Colorado PROFILES, The Colorado Clinical and Translational Sciences Institute (CCTSI)
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Role of the Macrophage in Developmentally Programmed NAFLD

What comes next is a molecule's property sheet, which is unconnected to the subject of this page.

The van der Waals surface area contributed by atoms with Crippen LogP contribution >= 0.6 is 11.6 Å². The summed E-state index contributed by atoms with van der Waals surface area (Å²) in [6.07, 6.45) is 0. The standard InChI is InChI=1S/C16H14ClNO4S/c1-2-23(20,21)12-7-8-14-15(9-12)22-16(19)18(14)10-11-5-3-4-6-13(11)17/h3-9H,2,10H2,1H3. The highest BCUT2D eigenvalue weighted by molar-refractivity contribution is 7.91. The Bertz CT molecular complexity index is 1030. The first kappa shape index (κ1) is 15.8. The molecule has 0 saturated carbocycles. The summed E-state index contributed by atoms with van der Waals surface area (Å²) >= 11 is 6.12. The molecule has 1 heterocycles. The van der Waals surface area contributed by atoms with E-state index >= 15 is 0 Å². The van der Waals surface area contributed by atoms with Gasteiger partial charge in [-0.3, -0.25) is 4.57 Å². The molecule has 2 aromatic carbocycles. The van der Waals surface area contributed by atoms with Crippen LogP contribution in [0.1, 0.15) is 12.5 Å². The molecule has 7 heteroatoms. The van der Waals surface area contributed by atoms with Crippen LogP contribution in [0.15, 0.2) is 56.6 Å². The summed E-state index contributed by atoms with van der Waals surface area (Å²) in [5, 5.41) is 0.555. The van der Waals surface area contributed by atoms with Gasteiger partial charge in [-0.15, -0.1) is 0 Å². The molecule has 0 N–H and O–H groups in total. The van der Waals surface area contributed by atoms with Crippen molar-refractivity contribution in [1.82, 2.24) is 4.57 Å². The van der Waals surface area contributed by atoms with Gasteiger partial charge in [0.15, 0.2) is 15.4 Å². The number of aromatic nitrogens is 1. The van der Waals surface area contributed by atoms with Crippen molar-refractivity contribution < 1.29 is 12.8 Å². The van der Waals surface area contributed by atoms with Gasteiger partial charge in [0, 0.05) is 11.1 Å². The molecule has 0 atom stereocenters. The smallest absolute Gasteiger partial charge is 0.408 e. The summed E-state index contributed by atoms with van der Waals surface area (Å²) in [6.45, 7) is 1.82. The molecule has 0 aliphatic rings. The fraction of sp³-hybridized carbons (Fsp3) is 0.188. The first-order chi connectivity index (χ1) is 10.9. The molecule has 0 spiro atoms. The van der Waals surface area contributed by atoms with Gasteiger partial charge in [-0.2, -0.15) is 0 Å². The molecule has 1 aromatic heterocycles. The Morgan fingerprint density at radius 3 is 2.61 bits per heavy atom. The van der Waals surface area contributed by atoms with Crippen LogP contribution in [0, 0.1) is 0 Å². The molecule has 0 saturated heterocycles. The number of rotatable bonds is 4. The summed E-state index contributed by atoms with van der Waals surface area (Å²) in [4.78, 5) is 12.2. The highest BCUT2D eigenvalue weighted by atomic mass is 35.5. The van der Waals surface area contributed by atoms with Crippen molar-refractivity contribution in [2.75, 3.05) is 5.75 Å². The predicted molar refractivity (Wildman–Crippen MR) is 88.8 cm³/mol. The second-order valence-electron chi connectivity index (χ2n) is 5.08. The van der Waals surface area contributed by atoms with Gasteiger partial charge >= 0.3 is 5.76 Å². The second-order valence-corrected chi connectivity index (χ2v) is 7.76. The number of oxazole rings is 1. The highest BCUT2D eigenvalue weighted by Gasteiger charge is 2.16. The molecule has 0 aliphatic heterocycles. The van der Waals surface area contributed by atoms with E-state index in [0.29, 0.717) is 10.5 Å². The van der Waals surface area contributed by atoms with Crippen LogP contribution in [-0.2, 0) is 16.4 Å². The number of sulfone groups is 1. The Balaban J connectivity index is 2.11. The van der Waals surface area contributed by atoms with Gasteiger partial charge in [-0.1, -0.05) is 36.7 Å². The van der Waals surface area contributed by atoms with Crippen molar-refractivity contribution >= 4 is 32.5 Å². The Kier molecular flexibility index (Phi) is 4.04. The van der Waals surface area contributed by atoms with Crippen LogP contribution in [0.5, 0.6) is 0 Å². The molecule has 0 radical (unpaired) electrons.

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PROJECT SUMMARY Strong evidence across species suggests that exposure to maternal western-style diets (WD) creates a long- lasting metabolic signature on the offspring liver, its innate immune system, and the microbiota. We have found that maternal WD reprograms development of offspring macrophages (M?) toward a non-reparative, inflammatory phenotype that accelerates nonalcoholic fatty liver disease (NAFLD) risk in response to WD later in life. Our findings suggest that exposure to WD has both immediate and long-term effects on offspring hematopoiesis, M? function, pro-inflammatory liver gene expression and fibrogenesis that are not resolved despite switching to a healthy diet. How maternal WD during pregnancy or lactation imparts lasting effects on offspring whole body physiology and M? function through distinct metabolic and/or transcriptional mechanisms is unknown. Our preliminary data show that gut bacteria-derived indoles, mediators of the aryl hydrocarbon receptor (AHR)-driven immune response, are decreased in WD-fed dams and their offspring concomitant with an increase in metabolic reprogramming of myeloid cells. Moreover, dietary treatment of WD-fed pregnant dams with a novel antioxidant (pyrroloquinoline quinone [PQQ]), found in high concentrations in breast milk, decreases offspring NAFLD and liver fibrosis, attenuates inflammatory M? polarization, improves gut microbial function and activates AHR signaling. These findings suggest activating AHR may hold promise for prevention of NAFLD. The goal of this proposal is to establish the mechanisms through which changes in maternal diet impact M? remodeling to increase risk for NAFLD development in later life. We hypothesize that indole-producing bacteria control NAFLD risk through reprogramming of liver M? progenitors in a time- and AHR-dependent manner. We will target gestation (embryonic d 14.5) and lactation (post-natal d 14) as critical windows of WD exposure leading to persistent effects in adulthood (16 wks of age). In Aim 1, we will pair functional assays in isolated M? from liver- and bone marrow-derived cells with single cell analyses in the liver to investigate distinct transcriptional mechanisms by which maternal WD during pregnancy or lactation disrupts normal development and function of offspring innate immune cells to affect physiology. In Aim 2, we will use germ-free mice and myeloid-specific knockout of AHR to determine how bacterial indole metabolism and AHR signaling drive remodeling of naive M? to a pro-inflammatory phenotype. Metagenomic sequencing of dam and offspring microbiota will identify microbial functions altered by maternal WD exposure. Metabolomics in serum will identify deficient metabolites, such as indoles, which we will test in gain-of-function experiments. In Aim 3, we will determine how dietary PQQ promotes metabolism of indoles during pregnancy or lactation to preserve M? function in offspring exposed to maternal WD in vivo and in vitro. Completion of these aims will vertically advance understanding of how maternal diet patterns development of the innate immune system through the microbiome and will test a novel antioxidant countermeasure, PQQ, aimed at halting developmental programming of NAFLD.
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